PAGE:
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McCain likens Obama to European socialists

Associated Press | 10/22/2008, 4:59 a.m.

The campaign heated up last Saturday, with just over two weeks remaining before Election Day, as Obama countered by accusing his rival of being “out of touch” with the struggles of middle-class Americans who need “a break.”

The presidential candidates swapped sharply worded charges over tax cuts, each accusing the other of shortchanging middle-income Americans at a time of economic hardship for millions.

McCain has become increasingly aggressive in debates, personal appearances and — in recent days — automated phone calls as the polls showed him falling behind nationally as well as in several key states.

Obama attacks his rival heartily, and his rhetoric is backed by a late-campaign television advertising blitz that McCain has been unable to match.

McCain last Saturday leveled critical rhetoric in a paid weekly radio address, and campaigned later that day in North Carolina and Virginia, a pair of traditionally Republican states he is struggling to hold.

The senator took the stage in Woodbridge, Va., to the theme from “Rocky,” a movie about an underdog and comeback fighter — who loses his big fight in the film’s final scene.

In his radio address, McCain accused Obama of wanting to “convert the IRS (Internal Revenue Service) into a giant welfare agency, redistributing massive amounts of wealth at the direction of politicians in Washington.”

“At least in Europe, the socialist leaders who so admire my opponent are upfront about their objectives,” the Arizona senator said. “They use real numbers and honest language. And we should demand equal candor from Sen. Obama. Raising taxes on some in order to give checks to others is not a tax cut; it’s just another government giveaway.”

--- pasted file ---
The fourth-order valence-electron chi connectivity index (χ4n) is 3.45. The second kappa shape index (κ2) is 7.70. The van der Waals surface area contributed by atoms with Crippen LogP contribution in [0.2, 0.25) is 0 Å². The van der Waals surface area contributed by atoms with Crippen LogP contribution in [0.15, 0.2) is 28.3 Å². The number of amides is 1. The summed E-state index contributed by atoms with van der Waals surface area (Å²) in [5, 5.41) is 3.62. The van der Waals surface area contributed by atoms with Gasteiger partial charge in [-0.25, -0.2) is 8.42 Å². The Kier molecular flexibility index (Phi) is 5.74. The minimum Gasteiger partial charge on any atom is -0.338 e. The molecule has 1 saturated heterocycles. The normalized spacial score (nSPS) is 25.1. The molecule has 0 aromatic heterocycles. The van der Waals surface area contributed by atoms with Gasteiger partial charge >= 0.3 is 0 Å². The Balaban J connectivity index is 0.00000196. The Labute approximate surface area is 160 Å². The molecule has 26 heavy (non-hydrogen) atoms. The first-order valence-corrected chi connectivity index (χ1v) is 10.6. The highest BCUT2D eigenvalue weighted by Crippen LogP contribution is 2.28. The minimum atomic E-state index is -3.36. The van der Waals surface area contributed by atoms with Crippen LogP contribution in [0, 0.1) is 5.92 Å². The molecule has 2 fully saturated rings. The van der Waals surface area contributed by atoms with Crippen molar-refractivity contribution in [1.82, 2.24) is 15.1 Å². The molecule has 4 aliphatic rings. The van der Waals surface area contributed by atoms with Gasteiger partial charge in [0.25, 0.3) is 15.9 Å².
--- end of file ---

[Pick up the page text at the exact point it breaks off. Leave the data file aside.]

Obama responded a few hours later in his appearance before one of the largest crowds of his campaign in St. Louis, saying his Republican rival “wants to cut taxes for the same people who have already been making out like bandits, in some cases literally.”

“John McCain is so out of touch with the struggles you are facing that he must be the first politician in history to call a tax cut for working people ‘welfare,’” Obama said.

Obama said McCain “wants to give the average Fortune 500 CEO a $700,000 tax cut but absolutely nothing at all to over 100 million Americans.”

“I want to cut taxes — cut taxes — for 95 percent of all workers.”

The exchange unfolded 17 days before an election that is trending Obama’s way as he bids to become America’s first black president.

Anxiety over the teetering U.S. economy, uncertainty over the wisdom of McCain’s choice of Alaska Gov. Sarah Palin as his running mate, and the Republicans’ vicious character attacks against Obama in the last month all have been cited as possible reasons for McCain’s drop in the polls.

The differences between the two men on taxes have been present from the early days of the campaign, but lately they have attained greater prominence in the wake of a credit crunch, deep declines in the stock markets and rising joblessness.